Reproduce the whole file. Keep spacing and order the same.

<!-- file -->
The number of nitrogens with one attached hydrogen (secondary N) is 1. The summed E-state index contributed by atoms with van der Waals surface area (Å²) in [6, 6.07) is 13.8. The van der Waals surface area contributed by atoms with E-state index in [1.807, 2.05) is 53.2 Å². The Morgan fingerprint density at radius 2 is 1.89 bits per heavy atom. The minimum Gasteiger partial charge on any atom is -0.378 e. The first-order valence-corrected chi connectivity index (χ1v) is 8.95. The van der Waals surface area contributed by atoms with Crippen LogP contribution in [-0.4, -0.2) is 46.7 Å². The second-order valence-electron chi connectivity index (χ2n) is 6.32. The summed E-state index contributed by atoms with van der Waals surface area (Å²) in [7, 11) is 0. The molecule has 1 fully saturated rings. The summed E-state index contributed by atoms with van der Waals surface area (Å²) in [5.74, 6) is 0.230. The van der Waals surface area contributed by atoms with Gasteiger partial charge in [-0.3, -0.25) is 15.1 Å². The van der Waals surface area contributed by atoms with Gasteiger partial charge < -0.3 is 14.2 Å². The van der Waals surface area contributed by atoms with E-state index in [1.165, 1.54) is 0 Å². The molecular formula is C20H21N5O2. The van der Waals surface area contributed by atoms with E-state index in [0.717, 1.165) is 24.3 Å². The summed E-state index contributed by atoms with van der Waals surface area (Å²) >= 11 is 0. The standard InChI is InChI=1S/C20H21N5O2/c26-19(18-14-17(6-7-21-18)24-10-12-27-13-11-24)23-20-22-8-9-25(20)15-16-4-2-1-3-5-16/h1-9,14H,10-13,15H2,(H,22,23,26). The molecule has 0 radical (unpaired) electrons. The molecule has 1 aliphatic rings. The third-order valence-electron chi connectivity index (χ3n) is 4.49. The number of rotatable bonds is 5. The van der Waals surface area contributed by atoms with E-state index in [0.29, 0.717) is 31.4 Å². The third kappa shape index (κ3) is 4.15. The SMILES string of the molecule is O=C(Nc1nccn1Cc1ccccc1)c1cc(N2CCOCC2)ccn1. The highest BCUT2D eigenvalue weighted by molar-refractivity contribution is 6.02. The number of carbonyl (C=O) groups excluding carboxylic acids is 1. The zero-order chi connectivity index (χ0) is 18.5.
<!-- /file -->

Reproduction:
The number of nitrogens with one attached hydrogen (secondary N) is 1. The summed E-state index contributed by atoms with van der Waals surface area (Å²) in [6, 6.07) is 13.8. The van der Waals surface area contributed by atoms with E-state index in [1.807, 2.05) is 53.2 Å². The Morgan fingerprint density at radius 2 is 1.89 bits per heavy atom. The minimum Gasteiger partial charge on any atom is -0.378 e. The first-order valence-corrected chi connectivity index (χ1v) is 8.95. The van der Waals surface area contributed by atoms with Crippen LogP contribution in [-0.4, -0.2) is 46.7 Å². The second-order valence-electron chi connectivity index (χ2n) is 6.32. The summed E-state index contributed by atoms with van der Waals surface area (Å²) in [7, 11) is 0. The molecule has 1 fully saturated rings. The summed E-state index contributed by atoms with van der Waals surface area (Å²) in [5.74, 6) is 0.230. The van der Waals surface area contributed by atoms with Gasteiger partial charge in [-0.3, -0.25) is 15.1 Å². The van der Waals surface area contributed by atoms with Gasteiger partial charge < -0.3 is 14.2 Å². The van der Waals surface area contributed by atoms with E-state index in [1.165, 1.54) is 0 Å². The molecular formula is C20H21N5O2. The van der Waals surface area contributed by atoms with E-state index in [0.717, 1.165) is 24.3 Å². The summed E-state index contributed by atoms with van der Waals surface area (Å²) >= 11 is 0. The standard InChI is InChI=1S/C20H21N5O2/c26-19(18-14-17(6-7-21-18)24-10-12-27-13-11-24)23-20-22-8-9-25(20)15-16-4-2-1-3-5-16/h1-9,14H,10-13,15H2,(H,22,23,26). The molecule has 0 radical (unpaired) electrons. The molecule has 1 aliphatic rings. The third-order valence-electron chi connectivity index (χ3n) is 4.49. The number of rotatable bonds is 5. The van der Waals surface area contributed by atoms with E-state index in [0.29, 0.717) is 31.4 Å². The third kappa shape index (κ3) is 4.15. The SMILES string of the molecule is O=C(Nc1nccn1Cc1ccccc1)c1cc(N2CCOCC2)ccn1. The highest BCUT2D eigenvalue weighted by molar-refractivity contribution is 6.02. The number of carbonyl (C=O) groups excluding carboxylic acids is 1. The zero-order chi connectivity index (χ0) is 18.5.